Deep down I’ve always been dancing the following theme here at bent spoon, but always been too timid to come out and write it. As I start to try to articulate it, however, you will quickly come to realize why: not because what I’m about to write is so outlandish or inflammatory, but because it’s hard to quantify.
Parents of school age children in particular — but not to exclude anyone else who has ever parented or been parented (essentially anyone who chooses to engage in life) — struggle with many issues in raising their kids. There is something palpable in the air. Life IS different now. Something IS different than what childhood and parenting was 30 years ago.
Much of the difference is good, and welcomed, but that which is not right, has gone painfully wrong.
Or has it?
And herein lies the problem. HOW do you define what’s gone wrong?
And in our always wired, Facebook-LinkedIn, unlimited texting first world quagmire how do you even begin to address what’s gone wrong without setting off a cascading chain reaction of unintended consequences that do nothing more than make things more complicated, and even worse than before?
In my heart I feel that Alvin Tofler had something in the 1970 when he wrote the book Future Shock. The magical inventions that revolve around digital communications technology are creating an environment that is difficult (if not impossible) for human beings to keep up with.
I also see, however, and agree with the arguments of many high-tech evangelists (people who are passionate about promoting the virtues of our new digital inventions) that human beings are incredibly malleable and adaptable, and that the generation of youth who are growing up with all things digital (Digital Natives as defined by many people) will see and interact with our world in a way that we cannot even fathom.
So is this really just an inflection point of a generation gap like none has ever seen before? One that is also confused because the tools of the new generation are also inextricably woven into the fabric of our consumerism culture, enticing and in some cases forcing the older generations to also participate in this change?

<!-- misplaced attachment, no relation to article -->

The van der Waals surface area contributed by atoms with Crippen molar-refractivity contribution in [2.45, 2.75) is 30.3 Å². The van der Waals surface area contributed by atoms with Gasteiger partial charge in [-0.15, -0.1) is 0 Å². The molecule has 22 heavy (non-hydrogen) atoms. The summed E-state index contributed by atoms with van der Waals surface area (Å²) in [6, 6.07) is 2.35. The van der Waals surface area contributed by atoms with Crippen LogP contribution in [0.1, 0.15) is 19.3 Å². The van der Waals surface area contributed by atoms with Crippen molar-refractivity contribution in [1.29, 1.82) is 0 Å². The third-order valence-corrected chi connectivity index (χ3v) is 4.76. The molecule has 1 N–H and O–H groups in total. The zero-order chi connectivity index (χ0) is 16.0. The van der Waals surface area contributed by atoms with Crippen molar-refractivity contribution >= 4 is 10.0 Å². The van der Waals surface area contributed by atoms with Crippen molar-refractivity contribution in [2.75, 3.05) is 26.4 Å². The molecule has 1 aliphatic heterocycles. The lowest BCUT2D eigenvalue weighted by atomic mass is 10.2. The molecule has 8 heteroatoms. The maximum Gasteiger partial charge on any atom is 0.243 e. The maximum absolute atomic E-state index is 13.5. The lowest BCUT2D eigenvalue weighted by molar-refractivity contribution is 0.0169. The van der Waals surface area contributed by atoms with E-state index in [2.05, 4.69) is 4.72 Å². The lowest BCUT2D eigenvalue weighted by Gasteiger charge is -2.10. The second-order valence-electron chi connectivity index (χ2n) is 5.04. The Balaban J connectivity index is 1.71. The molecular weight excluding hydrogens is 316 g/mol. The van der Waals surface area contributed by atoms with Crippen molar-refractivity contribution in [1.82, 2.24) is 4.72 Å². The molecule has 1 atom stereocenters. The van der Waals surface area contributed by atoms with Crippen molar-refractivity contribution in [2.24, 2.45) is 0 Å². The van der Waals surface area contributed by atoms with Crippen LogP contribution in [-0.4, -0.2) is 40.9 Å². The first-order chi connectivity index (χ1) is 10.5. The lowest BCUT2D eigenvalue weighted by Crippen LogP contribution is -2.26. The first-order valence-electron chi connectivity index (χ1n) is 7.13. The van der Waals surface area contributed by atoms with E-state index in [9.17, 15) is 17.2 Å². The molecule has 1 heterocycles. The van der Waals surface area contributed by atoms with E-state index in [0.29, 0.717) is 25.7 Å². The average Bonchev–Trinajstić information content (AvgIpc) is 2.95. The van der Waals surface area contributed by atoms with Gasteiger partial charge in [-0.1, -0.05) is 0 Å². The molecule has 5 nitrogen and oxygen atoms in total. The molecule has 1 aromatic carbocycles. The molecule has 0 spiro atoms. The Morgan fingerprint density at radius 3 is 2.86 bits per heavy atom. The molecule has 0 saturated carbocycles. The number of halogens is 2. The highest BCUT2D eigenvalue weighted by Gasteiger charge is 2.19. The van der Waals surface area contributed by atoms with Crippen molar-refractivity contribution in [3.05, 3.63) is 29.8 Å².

And all the while these new tools of the younger (and older) generations — social media, the cloud, content at your finger tips 24/7 — feed the masses what? Everything from the nasty vitriol of presidential politics where a party is more than happy to cannibalize itself, to the vacuous Kardashians. Say you take the time to limit yourself to Discovery Network products like History Channel or Discovery Channel — even Frontline on PBS — if you have any content knowledge in the subjects they present you quickly find that even they sensationalize their content for the sake of keeping people interested.
I know this is really nothing new: newspapers did this 200 years ago. But now we are bombarded by this rarely 100% accurate information, with few options to consume, then unplug, sit, think, ponder, and responsibly consider what we’ve taken in.
So what IS truly wrong? Nothing? Everything?
I suspect the person who says that they unequivocally know the answer is also wrong.
So, then, who do we trust? And if everyone is amping up their story with hyperbole, where do we turn for information?
I do have one suggestion, and it isn’t here online; we turn back to ourselves, our families, and our PHYSICAL communities: the people who you can see and touch and have a harder time simply turning off with a touch of a screen, or click of a mouse.